The BRT is a moderate to strenuous hike. Hiking is most strenuous between Boxley Valley and Erbie, where long, steep bluff lines lead to spectacular views of the river and all the beauty that surrounds it. Downstream of Erbie, the trail gradually gives way to a gentler terrain that is more forgiving to hikers. Trailheads to the BRT are located at the south end of Boxley Valley, Ponca Low Water Bridge, Steel Creek, Kyle's Landing, Erbie, Ozark, and Pruitt.
From Harrison, drive approximately 30 miles south on Hwy. 43 through the town of Ponca. At the intersection of Hwy. 21, turn left and continue south through Boxley Valley for 2.5 miles. Trailhead is on the right side of Hwy. 21.
The Hideout Hollow Trail begins at the Schermerhorn Trailhead in the Compton area. The trail was once in habited by a group of draft dodgers called The Slacker Gang during World War I. The Slacker Gang was made up of 9 young men from the Cecil Cove area that refused to join the army and decided to go into hiding in the dense wilderness area to avoid the draft. The 9 young men remained in hiding for months before surrendering to the draft in 1918. The trail was named in reference to this act once the National Park was established in 1972.
The trail is a considered an easy hike with a moderate 400 ft. in elevation gain for the entire length of trail. The trail is situated along the rugged cliffs that cradle Cecil Creek Valley. The trail offers panoramic views of the Cecil Cove valley and surrounding mountains when standing atop the 75 ft. tall cliffs. The gem of the trail is a 50 ft. tall waterfall surround by a picturesque box canyon that is covered in colorful dog wood trees and azalea during spring months. During wet season, multiple small cascading falls are visible, before reaching the larger waterfall. The trail follows the park boundary closely on two sides; visitors should be aware of their surroundings and respect private property owners that join the park.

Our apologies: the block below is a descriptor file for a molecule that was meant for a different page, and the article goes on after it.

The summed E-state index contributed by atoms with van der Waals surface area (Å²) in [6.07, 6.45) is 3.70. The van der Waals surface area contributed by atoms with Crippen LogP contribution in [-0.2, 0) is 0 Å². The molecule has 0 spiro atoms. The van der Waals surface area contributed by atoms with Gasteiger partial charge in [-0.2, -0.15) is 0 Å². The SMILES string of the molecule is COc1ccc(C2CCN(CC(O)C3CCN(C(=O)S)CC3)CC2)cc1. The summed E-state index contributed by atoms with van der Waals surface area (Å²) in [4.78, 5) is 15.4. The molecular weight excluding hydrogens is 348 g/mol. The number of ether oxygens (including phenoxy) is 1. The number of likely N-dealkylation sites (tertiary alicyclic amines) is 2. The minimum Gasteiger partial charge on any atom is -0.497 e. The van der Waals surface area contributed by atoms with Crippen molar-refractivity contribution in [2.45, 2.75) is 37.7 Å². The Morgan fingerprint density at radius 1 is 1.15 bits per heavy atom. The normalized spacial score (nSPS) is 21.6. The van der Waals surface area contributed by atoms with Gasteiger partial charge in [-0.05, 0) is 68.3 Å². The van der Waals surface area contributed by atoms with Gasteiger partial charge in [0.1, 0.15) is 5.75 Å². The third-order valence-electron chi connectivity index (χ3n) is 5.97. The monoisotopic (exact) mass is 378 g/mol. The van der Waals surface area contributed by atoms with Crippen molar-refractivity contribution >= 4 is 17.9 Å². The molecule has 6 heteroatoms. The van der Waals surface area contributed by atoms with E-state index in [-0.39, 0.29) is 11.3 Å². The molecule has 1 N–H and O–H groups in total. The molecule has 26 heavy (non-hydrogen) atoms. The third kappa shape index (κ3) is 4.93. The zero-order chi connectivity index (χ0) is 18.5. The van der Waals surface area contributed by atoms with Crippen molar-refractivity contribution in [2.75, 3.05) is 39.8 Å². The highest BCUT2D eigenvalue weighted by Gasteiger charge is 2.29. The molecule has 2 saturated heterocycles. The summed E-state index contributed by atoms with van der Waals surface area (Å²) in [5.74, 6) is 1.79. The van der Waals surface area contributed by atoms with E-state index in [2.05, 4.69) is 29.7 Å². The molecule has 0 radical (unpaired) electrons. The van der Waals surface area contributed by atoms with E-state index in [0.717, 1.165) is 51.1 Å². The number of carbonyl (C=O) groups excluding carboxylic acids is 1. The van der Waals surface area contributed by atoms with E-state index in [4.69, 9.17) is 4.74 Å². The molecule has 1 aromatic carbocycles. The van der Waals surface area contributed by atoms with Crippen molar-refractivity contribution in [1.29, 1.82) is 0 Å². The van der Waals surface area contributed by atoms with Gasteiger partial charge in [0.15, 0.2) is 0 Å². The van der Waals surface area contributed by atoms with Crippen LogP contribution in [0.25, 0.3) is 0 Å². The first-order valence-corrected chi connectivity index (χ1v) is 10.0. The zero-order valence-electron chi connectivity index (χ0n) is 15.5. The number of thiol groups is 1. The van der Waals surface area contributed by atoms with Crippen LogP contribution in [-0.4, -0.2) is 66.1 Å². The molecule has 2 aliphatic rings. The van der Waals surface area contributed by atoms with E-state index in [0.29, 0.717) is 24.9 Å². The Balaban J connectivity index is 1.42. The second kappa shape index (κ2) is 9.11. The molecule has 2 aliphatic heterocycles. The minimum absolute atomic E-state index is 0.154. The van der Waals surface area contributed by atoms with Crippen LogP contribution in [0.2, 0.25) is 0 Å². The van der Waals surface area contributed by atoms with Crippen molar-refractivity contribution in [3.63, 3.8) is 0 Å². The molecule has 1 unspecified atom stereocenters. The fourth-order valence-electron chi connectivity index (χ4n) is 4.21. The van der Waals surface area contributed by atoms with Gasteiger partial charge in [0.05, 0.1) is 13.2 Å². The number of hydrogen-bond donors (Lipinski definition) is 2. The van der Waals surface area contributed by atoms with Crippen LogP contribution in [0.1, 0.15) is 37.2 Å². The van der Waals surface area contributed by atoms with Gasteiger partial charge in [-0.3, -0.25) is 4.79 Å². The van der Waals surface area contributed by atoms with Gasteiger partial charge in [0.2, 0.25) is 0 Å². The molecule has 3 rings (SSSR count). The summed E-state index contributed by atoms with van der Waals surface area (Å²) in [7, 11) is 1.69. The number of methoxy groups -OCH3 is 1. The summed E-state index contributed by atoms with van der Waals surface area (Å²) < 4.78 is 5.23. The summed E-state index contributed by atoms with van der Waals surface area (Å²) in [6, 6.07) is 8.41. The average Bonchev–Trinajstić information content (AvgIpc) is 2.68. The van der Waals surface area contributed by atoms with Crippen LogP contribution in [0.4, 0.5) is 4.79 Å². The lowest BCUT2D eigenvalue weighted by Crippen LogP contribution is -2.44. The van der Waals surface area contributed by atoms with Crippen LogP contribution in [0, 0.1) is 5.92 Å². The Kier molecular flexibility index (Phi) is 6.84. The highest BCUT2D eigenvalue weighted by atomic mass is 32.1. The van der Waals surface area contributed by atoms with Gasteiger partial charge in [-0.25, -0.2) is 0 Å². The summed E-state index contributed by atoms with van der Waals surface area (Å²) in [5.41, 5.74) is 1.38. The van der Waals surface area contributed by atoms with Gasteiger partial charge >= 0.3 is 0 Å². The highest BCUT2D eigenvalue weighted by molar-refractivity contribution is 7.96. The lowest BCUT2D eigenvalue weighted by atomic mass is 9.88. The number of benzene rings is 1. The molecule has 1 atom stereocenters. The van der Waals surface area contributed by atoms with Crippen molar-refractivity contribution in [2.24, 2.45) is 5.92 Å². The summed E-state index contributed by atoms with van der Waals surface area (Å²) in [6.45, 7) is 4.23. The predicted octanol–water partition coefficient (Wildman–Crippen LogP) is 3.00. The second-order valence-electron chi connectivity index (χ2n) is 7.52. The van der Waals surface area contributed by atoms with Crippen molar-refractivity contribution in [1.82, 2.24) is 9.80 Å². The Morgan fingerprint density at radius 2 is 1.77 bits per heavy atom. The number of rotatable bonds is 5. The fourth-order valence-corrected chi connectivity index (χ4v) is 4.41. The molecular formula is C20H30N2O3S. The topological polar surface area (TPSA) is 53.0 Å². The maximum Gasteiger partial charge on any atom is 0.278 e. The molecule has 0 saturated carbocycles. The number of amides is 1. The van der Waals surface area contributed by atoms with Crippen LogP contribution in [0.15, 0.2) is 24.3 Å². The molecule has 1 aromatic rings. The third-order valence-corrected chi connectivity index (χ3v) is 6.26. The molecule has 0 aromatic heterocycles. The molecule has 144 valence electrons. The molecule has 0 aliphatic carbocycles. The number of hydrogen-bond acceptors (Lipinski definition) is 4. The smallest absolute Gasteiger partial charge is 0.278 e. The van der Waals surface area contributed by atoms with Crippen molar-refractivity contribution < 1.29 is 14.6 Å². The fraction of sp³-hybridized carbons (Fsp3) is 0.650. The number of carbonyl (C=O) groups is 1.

Take Hwy. 43 out of Harrison and travel approximately 18.5 miles to Compton Community. Turn left on the dirt road across from the Compton Post Office and travel 3 miles. Follow the signs to the trailhead parking area.
The Ponds Loop at Cedar Glade Picnic Area is a short, easy stroll through a forest of pine and cedar that leads to two ponds with fishing docks.
From Harrison, take Hwy. 7 south for approximately 16 miles to the signs for Erbie Area. Turn right onto the Erbie Road and drive 2 miles to the Cedar Glade Picnic Area. Park here, and the trailhead is directly across the road (signs posted).
This short, interpretive loop begins at the Ponca Access of the Buffalo River near the intersection of Hwy. 43 and 74. Walk across the low-water bridge (when passable) and follow signs up the hill. This easy trail passes the old homestead and farm buildings of "Beaver" Jim Villines, an early fur trapper and trader in Boxley Valley.
From Harrison, take Hwy. 43 south for 26 miles to the Ponca Access of the Buffalo River on the left side of the highway. Park at the river access and walk across the low-water bridge (when passable). Follow signs to the Villines Homestead.